|Image courtesy of Two Fools Tavern|
Saturday night one of our dear friends celebrated her birthday. We were invited to share in the celebration, and we cautiously agreed to go and participate in what would be our first major social outing since our surgeries.
Initially, everything was wonderful. Much was made of our improved physiques, we answered tons of questions about the surgeries, and in general we got to feel like goodwill ambassadors for bariatric surgery. There were even a few quiet questions about how to get more information about having surgery in the first place. We directed a few folks here to Misdirected, glowing in the radiance of deeds well done.
When we were seated, however, things took a bit of a turn. The London pub-style restaurant seemed to feature nothing but foods that were breaded, or fried, or both. It advertised "the best fish and chips in Albuquerque". I am a huge fan of fish and chips and, sadly, will probably never get to enjoy the dish again. Everywhere I looked, tables were covered with pint glasses filled with Guinness - my all-time favorite beer, and another item that has been permanently removed from my personal menu. Suddenly, I was uncomfortable.
The menu wasn't helpful. Remember, I am still in the "soft foods" phase of my diet, which means I was not able to just order one their extraordinarily-sized portions and then take the majority home to dine on for the next 4 or 5 days. I kept checking potential entrees with Lor, only to have her veto them as not qualifying as "soft foods". Today, I am happy that she did so. Saturday night...not so much.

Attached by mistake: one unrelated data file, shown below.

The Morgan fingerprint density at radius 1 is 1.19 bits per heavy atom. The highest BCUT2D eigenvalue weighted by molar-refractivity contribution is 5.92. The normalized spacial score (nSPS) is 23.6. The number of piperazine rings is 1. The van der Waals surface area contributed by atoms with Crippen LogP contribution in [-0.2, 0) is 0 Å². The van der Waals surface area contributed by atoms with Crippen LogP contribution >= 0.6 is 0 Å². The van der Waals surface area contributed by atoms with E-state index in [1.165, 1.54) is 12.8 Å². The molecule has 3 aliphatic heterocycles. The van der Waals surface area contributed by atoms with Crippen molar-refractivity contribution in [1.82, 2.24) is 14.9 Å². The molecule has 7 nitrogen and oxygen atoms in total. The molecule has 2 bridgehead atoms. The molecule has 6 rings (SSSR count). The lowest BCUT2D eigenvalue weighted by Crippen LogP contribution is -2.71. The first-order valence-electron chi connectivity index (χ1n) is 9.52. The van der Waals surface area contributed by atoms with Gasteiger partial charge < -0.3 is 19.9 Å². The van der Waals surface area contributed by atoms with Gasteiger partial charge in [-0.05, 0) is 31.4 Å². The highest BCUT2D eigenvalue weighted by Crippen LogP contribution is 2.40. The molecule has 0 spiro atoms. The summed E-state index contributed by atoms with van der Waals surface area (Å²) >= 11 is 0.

Eventually, the menu-related distress was apparent to the guest of honor, who was suddenly horrified. "I completely forgot! Can you even eat anything here?" was her response. I was positive that I was about to single-handedly wreck her birthday celebration, and fervently wished I had just stayed home with my baby food and protein shakes.
I took a deep breath, and told her the truth - that we have been practicing for occasions like this for six months now. This very situation is what the pre-surgical nutritional training is all about. We had chosen to make these changes, and we knew how to make our new diets work even in places without a "low-carb/low-calorie" menu.
Crisis averted, I ordered a cup of beef stew while Lor selected a salad. Lor managed about ten bites of her huge salad. I drank most of my beef broth, had a couple of bites of soft potato and shredded beef, avoided all the still firm vegetables, and I was done. My total intake was probably 3 ounces.
But, as dinner wound up, I looked over the table, covered in take-out boxes and the remains of huge burgers, 6-inch deep Shepherd's Pie, and piles of french fries surrounding fried fish, and had a startling realization: 6 months ago, I would have eaten an entire one of these entrees, and helped Lor finish hers. No take-out boxes for that version of me, no sir.
That version of me would have wolfed everything down in twenty minutes, and then gone home to play World of Warcraft or watch television.
This version of me ate sparingly and slowly, allowing me to carry on conversations and meet a group of new, interesting people, and continue to socialize with them until nearly midnight.
I know which "me" I prefer.
Still Sad Over The Guinness, Though,